Mitsubishi Motors has admitted using improper fuel tests since 1991.
The admission follows last week’s revelation that it had falsified fuel economy data for more than 600,000 vehicles sold in Japan.
Tetsuro Aikawa, its president, said an investigation was continuing, suggesting that more irregularities might be found.
So much remained unknown that it was uncertain how the company would react, he said.
It was not clear how many cars were affected.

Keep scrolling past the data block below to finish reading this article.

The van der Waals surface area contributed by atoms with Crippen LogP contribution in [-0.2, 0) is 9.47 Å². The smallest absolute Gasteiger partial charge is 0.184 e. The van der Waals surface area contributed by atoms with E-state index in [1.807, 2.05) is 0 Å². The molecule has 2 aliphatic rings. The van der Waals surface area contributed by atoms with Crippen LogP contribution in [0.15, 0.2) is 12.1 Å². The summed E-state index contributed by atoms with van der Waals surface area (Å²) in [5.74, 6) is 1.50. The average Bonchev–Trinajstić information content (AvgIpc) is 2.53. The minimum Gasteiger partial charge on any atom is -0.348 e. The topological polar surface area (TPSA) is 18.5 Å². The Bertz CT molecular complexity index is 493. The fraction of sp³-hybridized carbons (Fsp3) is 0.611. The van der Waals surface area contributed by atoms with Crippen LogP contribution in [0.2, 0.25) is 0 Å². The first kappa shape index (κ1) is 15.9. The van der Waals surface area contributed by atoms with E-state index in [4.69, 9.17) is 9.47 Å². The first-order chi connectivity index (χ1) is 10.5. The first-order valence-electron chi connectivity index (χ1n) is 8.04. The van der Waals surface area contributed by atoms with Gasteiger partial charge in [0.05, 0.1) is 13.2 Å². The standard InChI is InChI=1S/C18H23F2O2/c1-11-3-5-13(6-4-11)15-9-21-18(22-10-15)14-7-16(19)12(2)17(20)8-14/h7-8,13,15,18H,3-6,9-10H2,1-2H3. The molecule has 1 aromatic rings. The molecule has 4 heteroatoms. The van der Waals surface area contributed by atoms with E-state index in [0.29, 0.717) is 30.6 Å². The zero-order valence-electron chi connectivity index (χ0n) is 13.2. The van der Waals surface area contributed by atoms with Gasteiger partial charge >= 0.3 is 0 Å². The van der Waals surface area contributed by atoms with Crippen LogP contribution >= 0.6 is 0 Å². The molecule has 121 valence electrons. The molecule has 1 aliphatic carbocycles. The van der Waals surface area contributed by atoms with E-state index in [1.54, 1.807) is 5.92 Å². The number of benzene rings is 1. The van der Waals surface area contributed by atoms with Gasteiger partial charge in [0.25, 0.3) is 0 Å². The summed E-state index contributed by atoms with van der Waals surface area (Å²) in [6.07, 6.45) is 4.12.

Shares fell a further 10% in Tokyo on Tuesday, bringing the slide since the scandal erupted to almost 50%.
Mr Aikawa said he did not know why employees resorted to rigging fuel economy tests to make mileage figures seem better.
Mitsubishi had repeatedly promised to come clean after a huge scandal 15 years ago that involved a systematic cover-up of vehicle defects.
The inaccurate mileage tests involved 157,000 of its eK wagon and eK Space mini cars, and 468,000 Dayz and Dayz Roox vehicles produced for Nissan. All were sold in Japan only.